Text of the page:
First-Time Filers: 8 Facts You Need to Know About Filing Taxes for Small Business

first-time filers facts about filing taxes for small businesses

There are roughly 30.2 million small businesses in the United States, and they all have one thing in common: a universal dread of taxes. 

If you're a first-year business owner, the prospect of Tax Day might sound like something out of a horror movie. 

But filing taxes for small business doesn't need to feel like pulling teeth. Here are eight tips to make your tax season less stressful. 


1. Your Legal Entity Affects Your Tax Burden

The first thing you need to know is that the foundational legal structure of your business will have an effect on your tax burden. 

So if you thought your business would be taxed the same as your neighbor's, think again. 

The type of business structure you have will change how your taxes are structured. A sole proprietorship, for example, is taxed the same as an individual, while a C-corporation is taxed entirely differently. 


2. Keep Good Records

Regardless of your business structure, one of the best things you can do to help your business during tax season is to keep good records.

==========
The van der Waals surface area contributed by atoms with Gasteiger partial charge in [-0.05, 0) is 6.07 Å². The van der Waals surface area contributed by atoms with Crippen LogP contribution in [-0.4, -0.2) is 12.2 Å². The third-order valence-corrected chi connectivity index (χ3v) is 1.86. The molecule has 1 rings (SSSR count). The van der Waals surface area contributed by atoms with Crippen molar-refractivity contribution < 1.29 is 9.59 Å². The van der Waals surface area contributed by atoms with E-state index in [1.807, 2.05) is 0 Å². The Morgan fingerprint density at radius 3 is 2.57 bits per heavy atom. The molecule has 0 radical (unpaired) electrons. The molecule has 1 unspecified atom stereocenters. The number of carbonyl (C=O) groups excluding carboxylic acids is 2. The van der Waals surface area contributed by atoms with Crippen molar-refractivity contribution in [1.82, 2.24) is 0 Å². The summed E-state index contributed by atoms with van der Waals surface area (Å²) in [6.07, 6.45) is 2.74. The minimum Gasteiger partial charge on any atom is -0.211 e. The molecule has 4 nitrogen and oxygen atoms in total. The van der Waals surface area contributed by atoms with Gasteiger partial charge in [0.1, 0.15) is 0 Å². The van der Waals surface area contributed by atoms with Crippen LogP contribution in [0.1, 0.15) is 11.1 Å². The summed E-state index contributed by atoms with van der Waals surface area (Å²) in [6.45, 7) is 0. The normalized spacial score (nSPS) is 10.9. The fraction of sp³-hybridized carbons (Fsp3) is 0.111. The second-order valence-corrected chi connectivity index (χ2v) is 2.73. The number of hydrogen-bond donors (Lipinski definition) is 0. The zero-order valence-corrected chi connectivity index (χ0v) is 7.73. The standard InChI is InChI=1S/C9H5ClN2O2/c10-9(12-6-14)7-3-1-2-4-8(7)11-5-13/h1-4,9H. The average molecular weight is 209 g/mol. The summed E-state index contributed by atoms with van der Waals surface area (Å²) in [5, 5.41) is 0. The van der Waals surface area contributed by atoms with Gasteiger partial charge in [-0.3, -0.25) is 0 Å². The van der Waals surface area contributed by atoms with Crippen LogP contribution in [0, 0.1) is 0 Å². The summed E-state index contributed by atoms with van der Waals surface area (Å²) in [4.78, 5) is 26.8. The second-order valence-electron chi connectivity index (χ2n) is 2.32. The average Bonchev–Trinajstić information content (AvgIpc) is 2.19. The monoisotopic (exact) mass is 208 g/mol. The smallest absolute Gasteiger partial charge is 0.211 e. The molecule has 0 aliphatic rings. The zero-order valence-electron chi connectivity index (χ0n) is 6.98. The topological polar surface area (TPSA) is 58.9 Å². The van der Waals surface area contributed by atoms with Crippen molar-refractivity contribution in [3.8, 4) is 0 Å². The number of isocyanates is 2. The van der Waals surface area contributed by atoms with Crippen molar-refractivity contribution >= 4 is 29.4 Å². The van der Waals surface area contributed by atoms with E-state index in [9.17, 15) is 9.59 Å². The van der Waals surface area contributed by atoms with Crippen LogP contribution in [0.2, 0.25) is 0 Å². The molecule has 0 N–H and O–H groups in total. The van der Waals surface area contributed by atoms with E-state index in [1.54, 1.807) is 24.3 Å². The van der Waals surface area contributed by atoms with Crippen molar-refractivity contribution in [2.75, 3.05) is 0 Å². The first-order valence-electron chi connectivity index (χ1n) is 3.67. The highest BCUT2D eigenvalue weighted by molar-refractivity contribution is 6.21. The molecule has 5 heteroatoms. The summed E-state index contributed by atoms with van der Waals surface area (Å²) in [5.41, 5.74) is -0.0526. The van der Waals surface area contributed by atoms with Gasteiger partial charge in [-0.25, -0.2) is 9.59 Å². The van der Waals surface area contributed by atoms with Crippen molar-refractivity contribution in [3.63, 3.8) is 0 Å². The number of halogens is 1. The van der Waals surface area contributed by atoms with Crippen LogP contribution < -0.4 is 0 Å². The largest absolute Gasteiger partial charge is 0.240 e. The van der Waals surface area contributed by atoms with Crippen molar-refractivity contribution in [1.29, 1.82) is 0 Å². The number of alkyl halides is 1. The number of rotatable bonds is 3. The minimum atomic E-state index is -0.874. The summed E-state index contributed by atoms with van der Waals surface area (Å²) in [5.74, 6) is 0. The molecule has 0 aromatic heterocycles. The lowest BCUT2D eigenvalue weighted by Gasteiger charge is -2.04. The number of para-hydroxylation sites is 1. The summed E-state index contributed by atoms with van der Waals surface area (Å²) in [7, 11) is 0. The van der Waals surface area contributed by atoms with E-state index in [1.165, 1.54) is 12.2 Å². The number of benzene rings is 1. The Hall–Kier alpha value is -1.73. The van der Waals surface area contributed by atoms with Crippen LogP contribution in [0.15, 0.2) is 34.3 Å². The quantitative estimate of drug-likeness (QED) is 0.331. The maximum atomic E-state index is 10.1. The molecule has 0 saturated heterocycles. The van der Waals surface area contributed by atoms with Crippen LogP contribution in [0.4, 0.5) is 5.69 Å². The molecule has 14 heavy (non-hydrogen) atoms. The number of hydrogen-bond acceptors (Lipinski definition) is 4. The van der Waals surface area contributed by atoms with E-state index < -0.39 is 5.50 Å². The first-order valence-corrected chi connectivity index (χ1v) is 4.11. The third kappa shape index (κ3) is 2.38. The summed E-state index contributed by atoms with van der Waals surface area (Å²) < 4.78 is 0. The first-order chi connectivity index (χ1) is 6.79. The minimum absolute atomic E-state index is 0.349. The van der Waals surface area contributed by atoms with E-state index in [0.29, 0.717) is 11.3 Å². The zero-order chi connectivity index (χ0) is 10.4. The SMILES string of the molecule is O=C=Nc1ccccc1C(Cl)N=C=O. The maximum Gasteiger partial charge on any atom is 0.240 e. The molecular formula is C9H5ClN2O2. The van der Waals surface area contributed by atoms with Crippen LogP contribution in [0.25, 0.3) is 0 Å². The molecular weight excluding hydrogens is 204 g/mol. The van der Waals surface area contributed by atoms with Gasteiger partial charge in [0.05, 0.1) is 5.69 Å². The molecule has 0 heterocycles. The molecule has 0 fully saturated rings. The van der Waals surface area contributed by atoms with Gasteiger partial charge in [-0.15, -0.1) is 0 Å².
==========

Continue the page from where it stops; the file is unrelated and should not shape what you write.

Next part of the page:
You might think you'll remember everything you need for your taxes, but the truth is, there's simply too much information. 

At a minimum, you could leave a deduction on the table. At worst, you could put your business at risk of an IRS levy or the ever-dreaded audit. 

If you find your business facing a levy, read more to find out about how to get out of it. But ideally, you should avoid dealing with a levy or an audit in the first place. 


3. Know Your Deductions...

Everyone's favorite word during tax season: deductions. It's almost like getting free money (or, you know, keeping the money you worked hard to earn). 

In fact, it's one of the easier ways that business owners can save money and boost profits. 
Common tax deductions include things like: 
  • The home office deduction
  • Car and truck expenses
  • Contract labor
  • Depreciation
  • Rent on a business property
  • Certain utilities
  • Certain insurance policies
The good news for business owners is that you can often deduct more than you think. So it pays (literally) to do your research before filing. 


4. ...But Don't Abuse Them

That said, don't abuse your deductions. If you don't have any deductions to take, then don't take them. 

You might think of it as no harm, no foul. But the IRS flags any unlikely or questionable tax deductions, which could create trouble for you later. 

A commonly abused business deduction is the deduction for business dinners. To clarify: no, you cannot completely write off business dinners, and the fact that you can write off part of the bill doesn't mean you should go all out every time you meet a client. 

Another common one is car and truck expenses. The IRS will get suspicious if you say you use your car for business 100% of the time--you cannot honestly say that you never use your car to pick up the kids or buy groceries. 


5. Choose an Accounting Basis